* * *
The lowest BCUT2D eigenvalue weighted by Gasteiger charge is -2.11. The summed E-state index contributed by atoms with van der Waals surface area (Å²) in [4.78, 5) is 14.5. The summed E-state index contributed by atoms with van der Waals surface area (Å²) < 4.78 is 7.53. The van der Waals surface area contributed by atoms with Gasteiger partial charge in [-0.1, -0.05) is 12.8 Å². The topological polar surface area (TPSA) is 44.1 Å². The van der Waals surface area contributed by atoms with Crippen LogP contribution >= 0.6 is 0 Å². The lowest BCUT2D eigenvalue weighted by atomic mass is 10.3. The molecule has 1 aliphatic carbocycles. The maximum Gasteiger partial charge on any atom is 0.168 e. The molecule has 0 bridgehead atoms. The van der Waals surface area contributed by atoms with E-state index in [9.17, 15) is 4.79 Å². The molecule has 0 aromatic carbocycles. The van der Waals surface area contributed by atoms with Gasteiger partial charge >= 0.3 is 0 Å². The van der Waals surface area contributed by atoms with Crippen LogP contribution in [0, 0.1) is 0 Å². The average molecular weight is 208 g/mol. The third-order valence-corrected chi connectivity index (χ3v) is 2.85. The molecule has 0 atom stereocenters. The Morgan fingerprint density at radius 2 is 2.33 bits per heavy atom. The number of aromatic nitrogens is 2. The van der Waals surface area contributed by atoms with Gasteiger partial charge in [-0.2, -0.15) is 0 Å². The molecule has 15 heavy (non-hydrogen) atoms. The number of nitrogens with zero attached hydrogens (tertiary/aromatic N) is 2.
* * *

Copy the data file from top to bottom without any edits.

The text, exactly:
The lowest BCUT2D eigenvalue weighted by Gasteiger charge is -2.11. The summed E-state index contributed by atoms with van der Waals surface area (Å²) in [4.78, 5) is 14.5. The summed E-state index contributed by atoms with van der Waals surface area (Å²) < 4.78 is 7.53. The van der Waals surface area contributed by atoms with Gasteiger partial charge in [-0.1, -0.05) is 12.8 Å². The topological polar surface area (TPSA) is 44.1 Å². The van der Waals surface area contributed by atoms with Crippen LogP contribution >= 0.6 is 0 Å². The lowest BCUT2D eigenvalue weighted by atomic mass is 10.3. The molecule has 1 aliphatic carbocycles. The maximum Gasteiger partial charge on any atom is 0.168 e. The molecule has 0 bridgehead atoms. The van der Waals surface area contributed by atoms with E-state index in [9.17, 15) is 4.79 Å². The molecule has 0 aromatic carbocycles. The van der Waals surface area contributed by atoms with Gasteiger partial charge >= 0.3 is 0 Å². The van der Waals surface area contributed by atoms with Crippen LogP contribution in [0, 0.1) is 0 Å². The average molecular weight is 208 g/mol. The third-order valence-corrected chi connectivity index (χ3v) is 2.85. The molecule has 0 atom stereocenters. The Morgan fingerprint density at radius 2 is 2.33 bits per heavy atom. The number of aromatic nitrogens is 2. The van der Waals surface area contributed by atoms with Gasteiger partial charge in [-0.2, -0.15) is 0 Å². The molecule has 15 heavy (non-hydrogen) atoms. The number of nitrogens with zero attached hydrogens (tertiary/aromatic N) is 2.